John Oliver destroys the outrageous practice of patent trolling: “You have your own parking spot right next to the f**king devil”

Patent trolling has cost investors half a trillion dollars since 1990. John Oliver thinks the games need to end

Published April 20, 2015 4:52PM (EDT)

    (Last Week Tonight)
(Last Week Tonight)

If you're not a business owner, you might be most familiarized with the concept of "patenting" through ABC's reality television show "Shark Tank," in which contestants are constantly slammed for arriving without one.

"Arriving on the set of Shark Tank without a patent is like turning up to America's Top Model without knowing how to smize or booty-tooch," John Oliver said in his patent segment on Sunday's "Last Week Tonight."

But, in this day and age, there's another unfortunate entry point for understanding patenting: Patent trolling. That is, the act of creating a vaguely defined patent so that you can later demand payment for anything that kind of, remotely, fits the description of what you laid out on your patent. Classic example: Uniloc, the software company that once claimed they were entitled to every Android app.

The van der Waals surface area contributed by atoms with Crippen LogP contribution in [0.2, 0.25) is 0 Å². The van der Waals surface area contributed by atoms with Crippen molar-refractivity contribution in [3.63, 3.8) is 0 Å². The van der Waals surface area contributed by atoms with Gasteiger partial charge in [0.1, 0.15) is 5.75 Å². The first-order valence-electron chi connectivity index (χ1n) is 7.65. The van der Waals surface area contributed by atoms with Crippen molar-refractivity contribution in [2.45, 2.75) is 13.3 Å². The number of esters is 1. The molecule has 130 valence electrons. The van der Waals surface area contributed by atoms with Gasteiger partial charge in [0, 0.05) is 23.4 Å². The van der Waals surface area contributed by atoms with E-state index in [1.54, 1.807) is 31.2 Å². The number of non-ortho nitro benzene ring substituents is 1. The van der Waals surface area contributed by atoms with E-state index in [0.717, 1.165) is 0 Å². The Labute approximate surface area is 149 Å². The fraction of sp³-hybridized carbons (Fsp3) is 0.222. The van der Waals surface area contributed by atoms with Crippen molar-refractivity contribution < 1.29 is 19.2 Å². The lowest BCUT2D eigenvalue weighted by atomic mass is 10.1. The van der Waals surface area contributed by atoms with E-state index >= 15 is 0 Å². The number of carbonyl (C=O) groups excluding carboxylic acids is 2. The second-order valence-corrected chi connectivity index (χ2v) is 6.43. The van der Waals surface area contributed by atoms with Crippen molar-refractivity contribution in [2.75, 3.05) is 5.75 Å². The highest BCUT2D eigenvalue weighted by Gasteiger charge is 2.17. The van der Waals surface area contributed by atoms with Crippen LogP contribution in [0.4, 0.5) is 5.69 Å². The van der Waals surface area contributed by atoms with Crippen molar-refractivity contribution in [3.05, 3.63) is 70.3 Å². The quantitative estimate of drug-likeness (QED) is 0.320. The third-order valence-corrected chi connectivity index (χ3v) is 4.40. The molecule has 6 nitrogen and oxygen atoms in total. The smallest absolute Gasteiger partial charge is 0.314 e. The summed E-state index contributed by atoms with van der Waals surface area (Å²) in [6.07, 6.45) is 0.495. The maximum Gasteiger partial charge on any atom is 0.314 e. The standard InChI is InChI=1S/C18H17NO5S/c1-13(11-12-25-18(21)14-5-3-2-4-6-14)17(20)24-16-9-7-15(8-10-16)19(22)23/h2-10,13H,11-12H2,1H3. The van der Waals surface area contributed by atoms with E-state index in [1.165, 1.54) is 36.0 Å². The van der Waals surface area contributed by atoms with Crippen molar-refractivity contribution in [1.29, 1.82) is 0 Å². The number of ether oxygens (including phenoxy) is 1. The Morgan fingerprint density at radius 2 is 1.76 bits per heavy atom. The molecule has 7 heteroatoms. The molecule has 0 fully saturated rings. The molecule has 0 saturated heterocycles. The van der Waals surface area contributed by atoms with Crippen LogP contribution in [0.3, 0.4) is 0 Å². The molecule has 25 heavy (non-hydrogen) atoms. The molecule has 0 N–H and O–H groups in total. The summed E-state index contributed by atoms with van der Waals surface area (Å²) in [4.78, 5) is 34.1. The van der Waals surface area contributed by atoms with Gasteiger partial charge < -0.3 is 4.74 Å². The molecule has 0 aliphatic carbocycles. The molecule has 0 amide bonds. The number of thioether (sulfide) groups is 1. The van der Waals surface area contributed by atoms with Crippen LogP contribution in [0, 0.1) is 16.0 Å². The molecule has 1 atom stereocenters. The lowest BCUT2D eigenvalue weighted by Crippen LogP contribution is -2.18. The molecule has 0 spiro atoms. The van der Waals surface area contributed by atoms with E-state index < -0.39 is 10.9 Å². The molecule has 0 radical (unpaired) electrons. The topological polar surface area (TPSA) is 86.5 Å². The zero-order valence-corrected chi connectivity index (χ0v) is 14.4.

"Calling them trolls is a little bit misleading," Oliver said. "At least trolls do something: They control bridge access for goats and ask people fun riddles. Patent trolls just threaten to sue the living shit out of people."

Watch the clip below:

By Colin Gorenstein

Colin Gorenstein is Salon's assistant editor of internet and viral content. Follow @colingorenstein or email

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John Oliver Last Week Tonight Patent Trolls Shark Tank Trolls Video